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First Edition Cycling News, Thursday, May 17, 2012

Date published:
May 17, 2012, 1:00 BST
  • Ferrari puts Giro d'Italia pile-up behind him with stage win

    An ecstatic Roberto Ferrari (Androni Giocattoli) has just won his first Giro d'Italia stage.
    Article published:
    May 16, 2012, 19:31 BST
    By:
    Barry Ryan

    Italian motors to victory in Montecatini Terme

    After a bunch sprint at the Giro d'Italia, the victor's press conference normally hangs on a breathless description of the final metres of his winning effort. There was a slight twist on the formula in Montecatini Terme on Wednesday, however, as stage 11 winner Roberto Ferrari (Androni Giocattoli-Venezuela) spent much of his time revisiting another bunch finish altogether.

    Ferrari was responsible for sparking the mass pile-up that brought down Mark Cavendish (Sky) and maglia rosa Taylor Phinney (BMC) in the finale of stage 3 in Horsens, and has been painted as the pariah of the sprinting world ever since, with the world champion himself among those wielding the brush. In the face of such negative publicity, the Italian readily admitted that his first Giro stage win could not have come at a more opportune time.

    "I really wanted to win a stage because I wanted to show that I had the legs to win a stage that day [stage 3]," Ferrari said. "I didn't mean to do what I did, and I'm still apologising for what I did. Unfortunately, it was the kind of manoeuvre that happens a lot in a sprint and we only talk about them when there's a crash."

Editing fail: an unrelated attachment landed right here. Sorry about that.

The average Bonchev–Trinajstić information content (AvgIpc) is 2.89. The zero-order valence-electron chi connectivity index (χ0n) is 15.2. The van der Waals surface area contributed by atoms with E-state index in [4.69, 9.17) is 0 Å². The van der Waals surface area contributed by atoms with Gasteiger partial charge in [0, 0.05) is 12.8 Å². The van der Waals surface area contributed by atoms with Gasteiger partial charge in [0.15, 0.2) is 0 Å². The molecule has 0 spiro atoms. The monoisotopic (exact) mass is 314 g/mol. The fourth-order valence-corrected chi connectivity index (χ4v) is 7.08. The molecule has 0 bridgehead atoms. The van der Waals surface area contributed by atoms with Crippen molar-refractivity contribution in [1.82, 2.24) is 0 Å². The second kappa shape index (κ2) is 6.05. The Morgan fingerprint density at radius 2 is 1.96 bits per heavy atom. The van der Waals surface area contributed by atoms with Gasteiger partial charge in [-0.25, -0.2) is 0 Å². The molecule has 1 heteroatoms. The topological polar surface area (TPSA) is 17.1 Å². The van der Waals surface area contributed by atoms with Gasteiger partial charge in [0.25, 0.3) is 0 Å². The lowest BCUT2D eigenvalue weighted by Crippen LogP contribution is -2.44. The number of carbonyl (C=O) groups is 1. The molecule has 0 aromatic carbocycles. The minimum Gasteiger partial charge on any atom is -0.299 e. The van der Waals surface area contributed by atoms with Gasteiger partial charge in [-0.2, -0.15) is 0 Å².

Ferrari hadn't been involved at the sharp end of a bunch finish since the Giro returned to Italy, but he denied that he had felt any kind of psychological block as he hurtled into the final bend almost shoulder to shoulder with the rainbow jersey.

    "In the last kilometre when I was alongside Cavendish, he gave me a look and I understood what he meant but you know, I'm a sprinter and the important thing is to do your sprint," Ferrari said. "I found...

  • Brutt believes Rodriguez can keep the Giro's maglia rosa to the end

    Russian champion Pavel Brutt (Katusha) at the 2012 Giro d'Italia.
    Article published:
    May 16, 2012, 20:51 BST
    By:
    Jean-François Quénet

    Russian champion says that calculation has replaced courage at the Giro d'Italia

    While Giro d'Italia leader Joaquim Rodriguez has a cadre of Spaniards for support on the Katusha Team - Daniel Moreno, Alberto Losada and his roommate Angel Vicioso - he's also reaping the benefit of riding for a Russian team with the likes of strong rouleurs Pavel Brutt and Mikhail Ignatiev at his side. Team Katusha was built in 2009 on the foundations of the Tinkoff that made its debut at the 2007 Giro d'Italia. Five years ago, Brutt and Ignatiev were true attackers who fired up the corsa rosa.

    "Now we're riding a more structured kind of cycling," Brutt told Cyclingnews in Assisi. "It's out of question to break away. We're here to win the Giro with Joaquim."

    Rodriguez was adamant that Katusha would set the pace of the bunch in case of a breakaway "as the mark of respect for the pink jersey," the Spaniard said, but at the start of stage 11, Brutt revealed that the Russian team intended to let all the work to the sprinters. Eventually, Katusha contributed to the chase behind the five escapees but the bunch was cruising between 36 and 37km/h only.

    "We expect more work in the coming days," said Brutt. "But we don't know how things will go really because all the protagonists for the overall classification are kind of watching each other. Compared to my first participation to the Giro d'Italia five years ago, I've noticed a very significant difference of behavior. Efforts are more calculated these days. Five years ago, it was more about courage."